The vitamin that works like dementia ‘repellent’

Vitamin D deficiency increases your risk of a long list of autoimmune diseases, including multiple sclerosis, rheumatoid arthritis, type 1 diabetes, inflammatory bowel disease, lupus and psoriatic arthritis.

But just how strong is the link between vitamin D deficiency and dementia?

It’s an important thing to know, since dementia is the most common neurodegenerative disorder and the most feared disease of all (even more feared than cancer and autoimmune diseases). If vitamin D can play a role in preventing dementia, that’s good information to have sooner rather than later.

And, the truth is, a lot of recent research does point to a connection between vitamin D deficiency and dementia. In fact, a recent review of the available research shows that the evidence for a vitamin D-dementia connection is getting stronger and stronger…

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What we know about vitamin D and dementia

Earlier this year, researchers from Danube University in Austria reviewed some of the available research on vitamin D and dementia. By reexamining existing studies, they determined that low vitamin D is linked to an increased risk of dementia.

Now, these researchers closely examined just six studies in their review, but their search turned up 1,870 hits in medical databases, which means there’s a lot of information floating around out there about what vitamin D can (or can’t) do for dementia. Right now, I’m going to give you a rundown of some of the most exciting findings in recent years…

A study published earlier this year found that not only was vitamin D deficiency (levels lower than 25 nmol/L) common in nursing home residents, but it was strongly associated with dementia. And two other studies published this year linked vitamin D deficiency to an increased risk of cognitive decline and a quicker rate of cognitive decline.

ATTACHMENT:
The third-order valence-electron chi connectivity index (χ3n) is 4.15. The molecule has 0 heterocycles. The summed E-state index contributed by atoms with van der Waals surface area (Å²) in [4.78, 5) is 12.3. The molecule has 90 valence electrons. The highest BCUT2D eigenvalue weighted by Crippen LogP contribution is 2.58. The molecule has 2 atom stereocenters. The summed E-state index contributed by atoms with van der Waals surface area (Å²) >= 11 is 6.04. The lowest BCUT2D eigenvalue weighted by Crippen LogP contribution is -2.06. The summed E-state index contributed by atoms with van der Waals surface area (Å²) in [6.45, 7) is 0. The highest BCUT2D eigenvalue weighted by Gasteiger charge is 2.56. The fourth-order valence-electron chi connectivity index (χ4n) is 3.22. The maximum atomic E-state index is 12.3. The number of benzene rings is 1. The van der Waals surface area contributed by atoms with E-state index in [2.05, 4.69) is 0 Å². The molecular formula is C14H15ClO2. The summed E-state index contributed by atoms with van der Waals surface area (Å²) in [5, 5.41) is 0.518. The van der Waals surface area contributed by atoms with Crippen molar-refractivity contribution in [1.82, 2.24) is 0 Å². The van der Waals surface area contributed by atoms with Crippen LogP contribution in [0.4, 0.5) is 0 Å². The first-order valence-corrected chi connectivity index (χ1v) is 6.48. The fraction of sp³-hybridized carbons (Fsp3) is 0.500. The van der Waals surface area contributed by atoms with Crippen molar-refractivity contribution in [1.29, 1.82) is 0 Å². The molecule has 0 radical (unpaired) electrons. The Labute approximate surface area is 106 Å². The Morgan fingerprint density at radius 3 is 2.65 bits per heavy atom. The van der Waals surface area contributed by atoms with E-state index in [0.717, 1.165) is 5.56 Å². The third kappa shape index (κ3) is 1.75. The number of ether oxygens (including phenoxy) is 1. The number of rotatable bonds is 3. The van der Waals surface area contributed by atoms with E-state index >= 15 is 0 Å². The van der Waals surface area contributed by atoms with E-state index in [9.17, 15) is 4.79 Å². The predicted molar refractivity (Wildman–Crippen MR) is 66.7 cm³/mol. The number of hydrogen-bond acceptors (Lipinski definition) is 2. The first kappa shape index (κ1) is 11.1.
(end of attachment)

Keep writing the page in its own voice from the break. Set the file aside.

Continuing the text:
But one of the most dramatic vitamin D-dementia findings came from a 2014 University of Exeter study…

This study, which included 1,658 older adults, found that those with very low vitamin D levels (lower than 25 nmol/L) had 122 percent higher risk of developing dementia than those with higher levels. They also found that vitamin D deficiency of any kind (severe or moderate) was tied to a 51 percent higher risk of developing dementia.

If you’re wondering why vitamin D makes a difference in your brain health, there aren’t any hard and fast answers on that yet. But we do know that there are vitamin D receptors in your brain. That means, when your body gets vitamin D, it attaches to these receptors and impacts your thoughts, actions and ability to learn. Past research also shows that there are less vitamin D receptors in the hippocampus of people with Alzheimer’s. Since the hippocampus (which is responsible for memories and learning) is the first area that’s impacted by Alzheimer’s disease, this finding is one clue to unraveling the mystery of vitamin D and dementia.

Does all this research mean vitamin D supplementation can make a big dent in the number of people who get the disease? Well, most researchers are cautious to make that claim yet, but what we know so far looks promising.